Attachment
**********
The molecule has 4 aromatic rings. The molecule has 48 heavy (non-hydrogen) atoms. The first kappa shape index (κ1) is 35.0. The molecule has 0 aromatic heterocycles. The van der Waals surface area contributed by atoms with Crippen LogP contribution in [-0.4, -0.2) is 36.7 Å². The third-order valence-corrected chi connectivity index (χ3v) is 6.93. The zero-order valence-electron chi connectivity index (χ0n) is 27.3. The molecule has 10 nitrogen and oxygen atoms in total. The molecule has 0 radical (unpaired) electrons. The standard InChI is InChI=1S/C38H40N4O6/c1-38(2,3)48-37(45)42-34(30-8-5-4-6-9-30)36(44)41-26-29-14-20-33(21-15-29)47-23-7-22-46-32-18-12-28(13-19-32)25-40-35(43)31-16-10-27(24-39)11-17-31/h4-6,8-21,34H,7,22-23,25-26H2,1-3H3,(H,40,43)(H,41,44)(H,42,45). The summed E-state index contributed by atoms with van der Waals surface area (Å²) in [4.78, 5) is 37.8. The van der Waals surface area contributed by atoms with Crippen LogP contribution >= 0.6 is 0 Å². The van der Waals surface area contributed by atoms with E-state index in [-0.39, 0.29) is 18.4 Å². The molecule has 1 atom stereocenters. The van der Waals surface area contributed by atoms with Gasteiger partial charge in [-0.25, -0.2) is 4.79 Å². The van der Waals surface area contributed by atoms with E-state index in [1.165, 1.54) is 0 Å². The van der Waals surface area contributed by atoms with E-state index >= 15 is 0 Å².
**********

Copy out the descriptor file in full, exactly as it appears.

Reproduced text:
The molecule has 4 aromatic rings. The molecule has 48 heavy (non-hydrogen) atoms. The first kappa shape index (κ1) is 35.0. The molecule has 0 aromatic heterocycles. The van der Waals surface area contributed by atoms with Crippen LogP contribution in [-0.4, -0.2) is 36.7 Å². The third-order valence-corrected chi connectivity index (χ3v) is 6.93. The zero-order valence-electron chi connectivity index (χ0n) is 27.3. The molecule has 10 nitrogen and oxygen atoms in total. The molecule has 0 radical (unpaired) electrons. The standard InChI is InChI=1S/C38H40N4O6/c1-38(2,3)48-37(45)42-34(30-8-5-4-6-9-30)36(44)41-26-29-14-20-33(21-15-29)47-23-7-22-46-32-18-12-28(13-19-32)25-40-35(43)31-16-10-27(24-39)11-17-31/h4-6,8-21,34H,7,22-23,25-26H2,1-3H3,(H,40,43)(H,41,44)(H,42,45). The summed E-state index contributed by atoms with van der Waals surface area (Å²) in [4.78, 5) is 37.8. The van der Waals surface area contributed by atoms with Crippen LogP contribution >= 0.6 is 0 Å². The van der Waals surface area contributed by atoms with E-state index in [-0.39, 0.29) is 18.4 Å². The molecule has 1 atom stereocenters. The van der Waals surface area contributed by atoms with Gasteiger partial charge in [-0.25, -0.2) is 4.79 Å². The van der Waals surface area contributed by atoms with E-state index in [1.165, 1.54) is 0 Å². The van der Waals surface area contributed by atoms with E-state index >= 15 is 0 Å².